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1951 WD45

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charles Leddy
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PostPosted: Thu Jul 30, 2020 6:35 pm    Post subject: Re: 1951 WD45 Reply to specific post Reply with quote

Good luck with all that???? Most of the dis-abled "Vets" in my area sit out by the the curb and try to get money. Put
it on the market and see what you get???? This is a tractor forum for people to learn more about tractors and this is
going nowhere and all the luck with that and I had enough of nothing-Great to have a plain old "WD" with old faded
orange paint.cleddy
 
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Jim.ME
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PostPosted: Fri Jul 31, 2020 3:00 am    Post subject: Re: 1951 WD45 Reply to specific post Reply with quote

CVPost-wgm wrote:
(quoted from post at 18:40:29 07/30/20) Not the same.
16mm = .6299"
5/8" = .6250"



You are correct by the numbers, but for practical purposes a 5/8" and 16MM wrench are the same as far as fit on a fastener.

16MM = 0.6299"
5/8" = 0.6250"
difference = 0.0049"

That's less than 0.005" difference. The allowable manufacturing tolerances of wrenches/sockets (and the nuts), not to mention wear on the tools that have been used, can exceed that amount. They can fit on either, so they can't be used to determine whether a fastener is standard or metric for certain. As was posted, actual diameter and thread pitch of the fastener are needed to make that determination.
 
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51wd45
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PostPosted: Fri Jul 31, 2020 7:25 am    Post subject: Re: 1951 WD45 Reply to specific post Reply with quote

Jim.ME wrote:
(quoted from post at 04:00:06 07/31/20)
CVPost-wgm wrote:
(quoted from post at 18:40:29 07/30/20) Not the same.
16mm = .6299"
5/8" = .6250"



You are correct by the numbers, but for practical purposes a 5/8" and 16MM wrench are the same as far as fit on a fastener.

16MM = 0.6299"
5/8" = 0.6250"
difference = 0.0049"

That's less than 0.005" difference. The allowable manufacturing tolerances of wrenches/sockets (and the nuts), not to mention wear on the tools that have been used, can exceed that amount. They can fit on either, so they can't be used to determine whether a fastener is standard or metric for certain. As was posted, actual diameter and thread pitch of the fastener are needed to make that determination.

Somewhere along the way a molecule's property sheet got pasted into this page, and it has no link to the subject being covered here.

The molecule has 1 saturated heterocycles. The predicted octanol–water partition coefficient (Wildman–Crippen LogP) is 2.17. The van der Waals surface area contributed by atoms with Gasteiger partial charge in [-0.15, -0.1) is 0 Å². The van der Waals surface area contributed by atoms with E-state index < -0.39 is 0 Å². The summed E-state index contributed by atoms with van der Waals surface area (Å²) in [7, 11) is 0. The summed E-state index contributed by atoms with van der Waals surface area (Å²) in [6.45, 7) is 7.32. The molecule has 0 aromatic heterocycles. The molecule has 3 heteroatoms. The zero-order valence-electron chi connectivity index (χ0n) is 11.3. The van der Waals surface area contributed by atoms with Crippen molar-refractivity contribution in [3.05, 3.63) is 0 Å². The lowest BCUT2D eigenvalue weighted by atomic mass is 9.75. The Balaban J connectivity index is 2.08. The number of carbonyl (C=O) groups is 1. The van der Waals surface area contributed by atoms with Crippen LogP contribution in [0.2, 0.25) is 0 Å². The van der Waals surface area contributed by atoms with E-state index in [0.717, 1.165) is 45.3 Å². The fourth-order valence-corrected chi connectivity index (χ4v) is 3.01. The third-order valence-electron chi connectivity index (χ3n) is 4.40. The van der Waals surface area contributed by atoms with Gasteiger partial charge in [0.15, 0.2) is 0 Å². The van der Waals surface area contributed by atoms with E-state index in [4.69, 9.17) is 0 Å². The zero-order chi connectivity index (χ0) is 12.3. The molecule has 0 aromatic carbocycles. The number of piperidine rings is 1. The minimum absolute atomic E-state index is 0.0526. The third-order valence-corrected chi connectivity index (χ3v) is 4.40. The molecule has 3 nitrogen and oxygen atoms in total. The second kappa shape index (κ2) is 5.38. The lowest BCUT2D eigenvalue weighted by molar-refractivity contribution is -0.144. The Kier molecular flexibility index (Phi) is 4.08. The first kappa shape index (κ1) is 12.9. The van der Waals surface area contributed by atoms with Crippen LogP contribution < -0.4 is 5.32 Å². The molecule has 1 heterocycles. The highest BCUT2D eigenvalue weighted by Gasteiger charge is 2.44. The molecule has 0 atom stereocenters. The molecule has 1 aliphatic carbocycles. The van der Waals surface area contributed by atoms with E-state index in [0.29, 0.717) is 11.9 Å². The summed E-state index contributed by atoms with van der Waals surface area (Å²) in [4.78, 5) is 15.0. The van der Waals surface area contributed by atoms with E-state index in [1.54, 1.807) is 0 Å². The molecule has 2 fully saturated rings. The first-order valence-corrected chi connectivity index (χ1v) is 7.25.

I misspoke before. I pulled 3 nuts off of the pan. Aaron should be posting the pic for me. I'm not computer proficient. Can't get pics posted myself. Mechanical I can figure out. Or electrical. Just not computers. I had to use a 15mm socket. The 9/16 was too small and the 5/8 was a sloppy fit. The 15mm fit perfectly. And, I know what sae is. I've known that since I was 10 years old helping my Dad. At 14 I was on Peter Keiwitt jobsite with him. Helping to work on different plants and equipment. Plus with my school permit it gave me driving time.
 
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Butch(OH)
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PostPosted: Fri Jul 31, 2020 8:19 am    Post subject: Re: 1951 WD45 Reply to specific post Reply with quote

Only us older types have and remember
using a 19/32 wrench or socket, Sears put
that size in sets up to at least the
early 70s as that is when I bought mine.
I'd bet a good sized pile that is what
you dealth with, not metric,,
 
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51wd45
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PostPosted: Fri Jul 31, 2020 8:41 am    Post subject: Re: 1951 WD45 Reply to specific post Reply with quote

CVPost-Butch(oh) wrote:
(quoted from post at 09:19:46 07/31/20) Only us older types have and remember
using a 19/32 wrench or socket, Sears put
that size in sets up to at least the
early 70s as that is when I bought mine.